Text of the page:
Illini attempt 11 more 3's and get outscored by 12 points from 3.
Illini attempt 8 more 2's and get outscored by 6 points from 2.
Iowa scored 6 more points from the free throw line, so there's your 24 point game difference. Carver Hawkeye Arena record 68% shooting for Iowa and they shot 71.4% from 3, so their 2-point shooting actually pulled that number down...

The Hawkeyes were just lights-out shooting. Could the Illini defense have been better? Sure, but I'm not sure how much difference it would've made. Even contested shots seemed to be going down for Iowa tonight.

I thought that the effort was there the whole game. This team doesn't give up and continues to fight. I'd be willing to bet that if the Illini got that many more shots up against the Hawkeyes in a game in Champaign that the Illini win that game.

I'll be really happy if the Illini are 16-3 (5-3) at this point next season.

Sweetchuck13 on January 22 @ 08:40 AM CST

Wow - we attempted 19 more FG than Iowa? That's crazy. And typically a really good stat if they didn't shoot 68%. Hopefully that's something that keeps trending - it means avoiding TOs and getting rebounds.

Frankjp302 on January 21 @ 01:48 PM CST

  • Iowa head coach Fran McCaffery was asked afterwards if he could explain the Hawkeyes' shooting performance today and I thought his answer was great: "You have to empower your guys to shoot the ball without hesitation". An offensive player should always pass up a good shot for a better one, but I've seen far too many Illini players pass up good shots for worse ones this season as a result of being tentative.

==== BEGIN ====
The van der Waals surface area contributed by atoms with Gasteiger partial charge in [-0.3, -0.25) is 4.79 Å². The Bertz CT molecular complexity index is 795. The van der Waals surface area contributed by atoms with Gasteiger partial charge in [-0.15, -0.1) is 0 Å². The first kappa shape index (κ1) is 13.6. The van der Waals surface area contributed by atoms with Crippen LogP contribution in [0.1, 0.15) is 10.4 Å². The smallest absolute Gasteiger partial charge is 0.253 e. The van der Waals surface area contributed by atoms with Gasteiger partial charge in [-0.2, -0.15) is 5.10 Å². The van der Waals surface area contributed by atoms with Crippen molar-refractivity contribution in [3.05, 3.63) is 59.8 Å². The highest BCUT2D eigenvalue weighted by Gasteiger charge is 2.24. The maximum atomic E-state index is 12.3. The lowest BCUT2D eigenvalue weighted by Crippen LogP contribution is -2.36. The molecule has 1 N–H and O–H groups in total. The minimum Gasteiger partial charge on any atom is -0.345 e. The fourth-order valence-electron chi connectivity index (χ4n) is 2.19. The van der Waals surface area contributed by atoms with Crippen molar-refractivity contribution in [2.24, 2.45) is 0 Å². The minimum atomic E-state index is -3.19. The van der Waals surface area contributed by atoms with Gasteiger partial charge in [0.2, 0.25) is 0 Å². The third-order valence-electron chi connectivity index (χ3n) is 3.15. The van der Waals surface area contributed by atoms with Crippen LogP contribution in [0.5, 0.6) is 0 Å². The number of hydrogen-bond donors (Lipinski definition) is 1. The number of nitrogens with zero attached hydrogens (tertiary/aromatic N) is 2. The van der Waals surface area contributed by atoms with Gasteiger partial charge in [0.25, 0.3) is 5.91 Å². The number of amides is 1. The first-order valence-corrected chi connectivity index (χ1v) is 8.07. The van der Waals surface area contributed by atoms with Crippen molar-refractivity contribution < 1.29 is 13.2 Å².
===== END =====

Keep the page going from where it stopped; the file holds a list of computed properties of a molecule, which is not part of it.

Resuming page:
This is such a valid point. Someone not ready to take a shot just kills the offensive flow. They hesitate, then the defense has time to catch up and you start over. Unfortunately, the shot clock is now a factor and you end up settling for a worse shot...now there are exceptions, but that is what they are, exceptions. At least that's how it appears...

Illinimac68 on January 22 @ 11:37 AM CST

I remember years ago Loyola Marymount virtually playing no defense but always looking to score. Their coach emphasized catching a pass in triple threat position, always able to shoot, pass or drive. I know he's not the only one who preaches this but that's the one program I remember that made a living off that principle. If you take your time like Ed Norton addressing a golf ball it makes it easy for the defense.

PapaDels4me on January 21 @ 09:29 PM CST

Good article, walkon. I read these things for the learning and this was great stuff. To echo your point on the team not quitting, but in a different way, I would turned the game off if the team quit. But since they didn't, I didn't. Not that it was fun, but that's how it works for me.

Walkon on January 21 @ 10:54 PM CST

Thanks - for more learnin' check out this blog post from KenPom for more on the 3 point defense metric. Fascinating.

Kenpom !

illiniranger on January 22 @ 01:19 PM CST

walkon really kills it with the basketball analytics knowledge. feel like i learn something new every time i read an article.